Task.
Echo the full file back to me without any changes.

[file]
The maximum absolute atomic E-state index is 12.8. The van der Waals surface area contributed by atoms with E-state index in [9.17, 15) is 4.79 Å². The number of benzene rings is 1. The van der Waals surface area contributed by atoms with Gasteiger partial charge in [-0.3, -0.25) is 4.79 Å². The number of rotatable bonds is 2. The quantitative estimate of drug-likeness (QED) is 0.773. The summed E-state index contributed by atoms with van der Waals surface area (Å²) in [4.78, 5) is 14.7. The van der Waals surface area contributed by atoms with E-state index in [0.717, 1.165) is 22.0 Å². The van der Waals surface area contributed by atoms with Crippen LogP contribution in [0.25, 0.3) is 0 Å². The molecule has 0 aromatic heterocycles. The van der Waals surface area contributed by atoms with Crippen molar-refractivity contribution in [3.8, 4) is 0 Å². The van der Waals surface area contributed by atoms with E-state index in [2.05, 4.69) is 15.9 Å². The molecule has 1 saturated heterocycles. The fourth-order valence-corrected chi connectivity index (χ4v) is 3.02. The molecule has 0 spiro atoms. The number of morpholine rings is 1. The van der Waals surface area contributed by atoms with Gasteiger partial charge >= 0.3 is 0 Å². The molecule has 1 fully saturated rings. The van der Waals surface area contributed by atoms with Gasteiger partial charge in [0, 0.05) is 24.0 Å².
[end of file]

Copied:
The maximum absolute atomic E-state index is 12.8. The van der Waals surface area contributed by atoms with E-state index in [9.17, 15) is 4.79 Å². The number of benzene rings is 1. The van der Waals surface area contributed by atoms with Gasteiger partial charge in [-0.3, -0.25) is 4.79 Å². The number of rotatable bonds is 2. The quantitative estimate of drug-likeness (QED) is 0.773. The summed E-state index contributed by atoms with van der Waals surface area (Å²) in [4.78, 5) is 14.7. The van der Waals surface area contributed by atoms with E-state index in [0.717, 1.165) is 22.0 Å². The van der Waals surface area contributed by atoms with Crippen LogP contribution in [0.25, 0.3) is 0 Å². The molecule has 0 aromatic heterocycles. The van der Waals surface area contributed by atoms with Crippen molar-refractivity contribution in [3.8, 4) is 0 Å². The van der Waals surface area contributed by atoms with E-state index in [2.05, 4.69) is 15.9 Å². The molecule has 1 saturated heterocycles. The fourth-order valence-corrected chi connectivity index (χ4v) is 3.02. The molecule has 0 spiro atoms. The number of morpholine rings is 1. The van der Waals surface area contributed by atoms with Gasteiger partial charge >= 0.3 is 0 Å². The molecule has 1 fully saturated rings. The van der Waals surface area contributed by atoms with Gasteiger partial charge in [0, 0.05) is 24.0 Å².